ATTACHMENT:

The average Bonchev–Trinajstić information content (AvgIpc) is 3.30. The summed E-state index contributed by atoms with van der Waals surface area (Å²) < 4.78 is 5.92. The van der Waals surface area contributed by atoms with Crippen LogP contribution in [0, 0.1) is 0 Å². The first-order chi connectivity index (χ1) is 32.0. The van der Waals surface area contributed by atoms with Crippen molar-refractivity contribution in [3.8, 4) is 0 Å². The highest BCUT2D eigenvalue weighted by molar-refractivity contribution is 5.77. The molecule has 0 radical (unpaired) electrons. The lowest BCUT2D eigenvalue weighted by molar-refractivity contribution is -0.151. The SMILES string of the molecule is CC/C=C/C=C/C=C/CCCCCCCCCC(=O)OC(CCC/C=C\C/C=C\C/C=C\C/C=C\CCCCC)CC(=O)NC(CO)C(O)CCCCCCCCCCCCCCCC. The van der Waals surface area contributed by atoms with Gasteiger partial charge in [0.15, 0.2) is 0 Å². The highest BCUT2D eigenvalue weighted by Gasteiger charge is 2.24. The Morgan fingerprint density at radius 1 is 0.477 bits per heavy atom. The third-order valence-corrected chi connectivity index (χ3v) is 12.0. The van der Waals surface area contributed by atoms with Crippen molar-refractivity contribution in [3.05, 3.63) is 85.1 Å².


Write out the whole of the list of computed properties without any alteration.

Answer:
The average Bonchev–Trinajstić information content (AvgIpc) is 3.30. The summed E-state index contributed by atoms with van der Waals surface area (Å²) < 4.78 is 5.92. The van der Waals surface area contributed by atoms with Crippen LogP contribution in [0, 0.1) is 0 Å². The first-order chi connectivity index (χ1) is 32.0. The van der Waals surface area contributed by atoms with Crippen molar-refractivity contribution in [3.8, 4) is 0 Å². The highest BCUT2D eigenvalue weighted by molar-refractivity contribution is 5.77. The molecule has 0 radical (unpaired) electrons. The lowest BCUT2D eigenvalue weighted by molar-refractivity contribution is -0.151. The SMILES string of the molecule is CC/C=C/C=C/C=C/CCCCCCCCCC(=O)OC(CCC/C=C\C/C=C\C/C=C\C/C=C\CCCCC)CC(=O)NC(CO)C(O)CCCCCCCCCCCCCCCC. The van der Waals surface area contributed by atoms with Gasteiger partial charge in [0.15, 0.2) is 0 Å². The highest BCUT2D eigenvalue weighted by Gasteiger charge is 2.24. The Morgan fingerprint density at radius 1 is 0.477 bits per heavy atom. The third-order valence-corrected chi connectivity index (χ3v) is 12.0. The van der Waals surface area contributed by atoms with Crippen molar-refractivity contribution in [3.05, 3.63) is 85.1 Å².